Monday, March 27, 2006

Stanislaw Lem, RIP

The great science fiction writer is dead at 84. He wrote Solaris most famously, but I'm captivated by The Cyberiad. Some stories are available here, or at your favorite bookstore.

His writing (in Michael Kandel's excellent translation) his elegant and witty, never dull and never preachy, even when he touches on issues of our world. His universe of journeymen robot constructors is fun, adventurous and entirely human.

Here is one passage from the Tale of the Three Storytelling Robots:

There are legends, as you know, that speak of a race of paleface, who concocted robotkind out of a test tube, though anyone with a grain of sense knows this to be a foul lie. … For in the Beginning there was naught but Formless Darkness, and in the Darkness, Magneticity, which moved the atoms, and whirling atom struck whirling atom, and Current was thus created, and the First Light … from which the stars were kindled, and then the planets cooled, and in their cores the breath of Sacred Statisticality gave rise to microscopic Protomechanoans, which begat Proteromechanoids, which begat the Primitive Mechanisms. These could not yet calculate, nor scarcely put two and two together, but thanks to Evolution and Natural Subtraction they soon multiplied and produced Omnistats, which gave birth to the Servostat, the Missing Clink, and from it came our progenitor, Automatus Sapiens.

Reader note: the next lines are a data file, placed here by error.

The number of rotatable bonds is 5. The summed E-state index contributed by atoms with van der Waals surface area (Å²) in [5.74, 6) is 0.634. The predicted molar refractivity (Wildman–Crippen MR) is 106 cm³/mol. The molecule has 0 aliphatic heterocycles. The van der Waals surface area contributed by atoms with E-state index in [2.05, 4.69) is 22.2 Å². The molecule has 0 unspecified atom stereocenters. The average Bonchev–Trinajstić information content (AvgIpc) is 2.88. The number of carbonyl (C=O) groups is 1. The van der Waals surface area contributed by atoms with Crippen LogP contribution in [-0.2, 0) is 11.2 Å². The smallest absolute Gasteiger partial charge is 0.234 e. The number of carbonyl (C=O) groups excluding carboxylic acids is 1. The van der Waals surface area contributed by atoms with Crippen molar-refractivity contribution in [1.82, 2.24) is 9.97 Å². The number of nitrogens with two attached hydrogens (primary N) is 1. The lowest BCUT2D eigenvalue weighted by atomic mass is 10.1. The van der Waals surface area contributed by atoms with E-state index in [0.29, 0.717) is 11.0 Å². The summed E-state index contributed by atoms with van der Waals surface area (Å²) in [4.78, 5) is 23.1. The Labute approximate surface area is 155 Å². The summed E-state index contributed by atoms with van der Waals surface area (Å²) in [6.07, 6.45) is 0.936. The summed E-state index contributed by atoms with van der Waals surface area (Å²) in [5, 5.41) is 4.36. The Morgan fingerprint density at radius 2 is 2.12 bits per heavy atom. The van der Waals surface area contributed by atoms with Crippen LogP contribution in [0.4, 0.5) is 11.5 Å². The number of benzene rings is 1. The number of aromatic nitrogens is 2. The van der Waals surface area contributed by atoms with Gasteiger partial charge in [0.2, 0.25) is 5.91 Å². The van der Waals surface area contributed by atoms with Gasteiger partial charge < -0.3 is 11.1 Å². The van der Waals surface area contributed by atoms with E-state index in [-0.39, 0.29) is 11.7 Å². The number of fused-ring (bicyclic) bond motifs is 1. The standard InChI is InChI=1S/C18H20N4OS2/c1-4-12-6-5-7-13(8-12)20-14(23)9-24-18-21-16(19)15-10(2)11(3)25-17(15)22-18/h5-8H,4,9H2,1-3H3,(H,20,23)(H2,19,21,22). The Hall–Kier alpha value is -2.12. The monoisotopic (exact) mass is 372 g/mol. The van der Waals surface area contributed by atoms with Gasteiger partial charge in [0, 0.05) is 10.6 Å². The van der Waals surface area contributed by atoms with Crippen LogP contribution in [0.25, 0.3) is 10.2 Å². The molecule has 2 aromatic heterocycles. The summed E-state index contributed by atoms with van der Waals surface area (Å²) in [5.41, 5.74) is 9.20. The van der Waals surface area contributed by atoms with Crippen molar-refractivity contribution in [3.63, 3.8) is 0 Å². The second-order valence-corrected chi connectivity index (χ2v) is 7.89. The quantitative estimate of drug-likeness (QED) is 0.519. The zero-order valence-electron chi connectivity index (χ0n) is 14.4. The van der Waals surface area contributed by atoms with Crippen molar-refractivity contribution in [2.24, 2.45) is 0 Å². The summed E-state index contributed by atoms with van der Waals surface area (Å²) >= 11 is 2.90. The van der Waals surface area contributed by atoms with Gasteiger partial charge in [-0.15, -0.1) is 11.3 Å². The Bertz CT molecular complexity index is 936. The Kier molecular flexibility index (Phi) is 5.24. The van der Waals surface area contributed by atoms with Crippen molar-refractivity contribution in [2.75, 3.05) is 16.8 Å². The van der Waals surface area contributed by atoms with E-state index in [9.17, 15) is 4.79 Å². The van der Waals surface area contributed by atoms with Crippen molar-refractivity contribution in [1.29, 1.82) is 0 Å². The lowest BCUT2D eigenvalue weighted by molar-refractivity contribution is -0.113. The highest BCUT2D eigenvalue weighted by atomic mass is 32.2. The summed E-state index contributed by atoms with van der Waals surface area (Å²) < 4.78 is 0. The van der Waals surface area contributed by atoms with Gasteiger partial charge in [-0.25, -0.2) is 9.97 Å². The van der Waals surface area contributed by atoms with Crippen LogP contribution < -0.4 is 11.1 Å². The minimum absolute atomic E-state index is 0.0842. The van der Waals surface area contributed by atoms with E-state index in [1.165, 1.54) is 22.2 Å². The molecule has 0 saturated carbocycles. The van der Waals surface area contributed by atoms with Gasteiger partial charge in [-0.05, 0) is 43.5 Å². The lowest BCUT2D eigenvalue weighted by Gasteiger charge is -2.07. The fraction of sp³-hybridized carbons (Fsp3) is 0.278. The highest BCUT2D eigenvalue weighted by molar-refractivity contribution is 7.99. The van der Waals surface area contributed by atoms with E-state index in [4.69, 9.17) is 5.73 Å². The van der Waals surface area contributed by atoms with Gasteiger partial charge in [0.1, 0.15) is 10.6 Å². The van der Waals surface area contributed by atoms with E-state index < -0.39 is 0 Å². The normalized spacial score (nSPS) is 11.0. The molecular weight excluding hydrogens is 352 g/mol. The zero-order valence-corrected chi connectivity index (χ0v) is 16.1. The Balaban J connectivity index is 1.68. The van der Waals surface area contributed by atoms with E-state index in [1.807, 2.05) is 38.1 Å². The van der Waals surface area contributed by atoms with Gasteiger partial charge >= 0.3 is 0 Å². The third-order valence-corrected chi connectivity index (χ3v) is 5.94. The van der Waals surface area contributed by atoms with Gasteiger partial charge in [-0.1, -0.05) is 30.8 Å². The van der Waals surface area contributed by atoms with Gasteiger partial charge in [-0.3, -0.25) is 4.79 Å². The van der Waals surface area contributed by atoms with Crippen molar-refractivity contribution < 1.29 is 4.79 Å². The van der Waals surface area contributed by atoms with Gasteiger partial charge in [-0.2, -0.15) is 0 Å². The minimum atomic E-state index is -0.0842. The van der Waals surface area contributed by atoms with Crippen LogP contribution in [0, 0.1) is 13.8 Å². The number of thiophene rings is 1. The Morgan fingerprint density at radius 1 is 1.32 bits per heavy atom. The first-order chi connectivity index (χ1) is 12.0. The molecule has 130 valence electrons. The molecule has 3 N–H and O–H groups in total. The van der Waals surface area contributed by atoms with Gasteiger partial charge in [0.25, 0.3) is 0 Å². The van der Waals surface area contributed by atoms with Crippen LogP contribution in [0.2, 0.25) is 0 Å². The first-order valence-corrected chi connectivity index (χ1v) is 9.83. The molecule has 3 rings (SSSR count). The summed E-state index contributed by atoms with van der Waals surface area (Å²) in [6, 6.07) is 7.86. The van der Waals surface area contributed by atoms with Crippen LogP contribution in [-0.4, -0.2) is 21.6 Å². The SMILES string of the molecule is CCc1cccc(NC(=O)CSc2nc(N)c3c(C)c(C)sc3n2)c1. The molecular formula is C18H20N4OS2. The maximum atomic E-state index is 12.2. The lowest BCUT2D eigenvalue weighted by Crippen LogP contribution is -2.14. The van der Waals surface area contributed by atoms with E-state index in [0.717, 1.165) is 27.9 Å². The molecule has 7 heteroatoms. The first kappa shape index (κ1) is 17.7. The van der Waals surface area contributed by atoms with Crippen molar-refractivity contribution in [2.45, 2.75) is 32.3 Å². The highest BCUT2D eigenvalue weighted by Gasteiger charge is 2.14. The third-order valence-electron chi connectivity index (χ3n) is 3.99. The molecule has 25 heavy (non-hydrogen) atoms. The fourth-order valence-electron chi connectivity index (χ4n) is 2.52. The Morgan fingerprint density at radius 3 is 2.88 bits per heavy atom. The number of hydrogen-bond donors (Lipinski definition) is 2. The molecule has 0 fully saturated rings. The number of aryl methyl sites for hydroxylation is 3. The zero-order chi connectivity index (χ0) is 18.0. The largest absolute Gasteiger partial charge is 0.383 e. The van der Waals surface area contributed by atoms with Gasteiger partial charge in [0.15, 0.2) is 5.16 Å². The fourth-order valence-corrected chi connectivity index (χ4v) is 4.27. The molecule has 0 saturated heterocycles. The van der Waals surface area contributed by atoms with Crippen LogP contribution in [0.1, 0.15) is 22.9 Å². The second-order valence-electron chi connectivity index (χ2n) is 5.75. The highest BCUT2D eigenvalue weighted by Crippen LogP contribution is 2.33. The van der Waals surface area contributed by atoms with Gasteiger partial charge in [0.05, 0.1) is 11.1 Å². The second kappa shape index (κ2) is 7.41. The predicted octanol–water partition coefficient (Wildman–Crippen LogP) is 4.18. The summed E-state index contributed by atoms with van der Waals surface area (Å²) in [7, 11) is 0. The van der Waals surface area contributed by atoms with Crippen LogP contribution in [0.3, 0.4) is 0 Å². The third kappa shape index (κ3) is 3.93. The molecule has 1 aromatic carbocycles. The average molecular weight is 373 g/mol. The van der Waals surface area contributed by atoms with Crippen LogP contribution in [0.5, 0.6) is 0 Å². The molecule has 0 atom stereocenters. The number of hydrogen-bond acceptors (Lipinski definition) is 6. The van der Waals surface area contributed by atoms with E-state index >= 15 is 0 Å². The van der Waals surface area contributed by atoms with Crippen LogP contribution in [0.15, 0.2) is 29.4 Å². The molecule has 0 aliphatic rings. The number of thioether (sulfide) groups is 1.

He will be missed.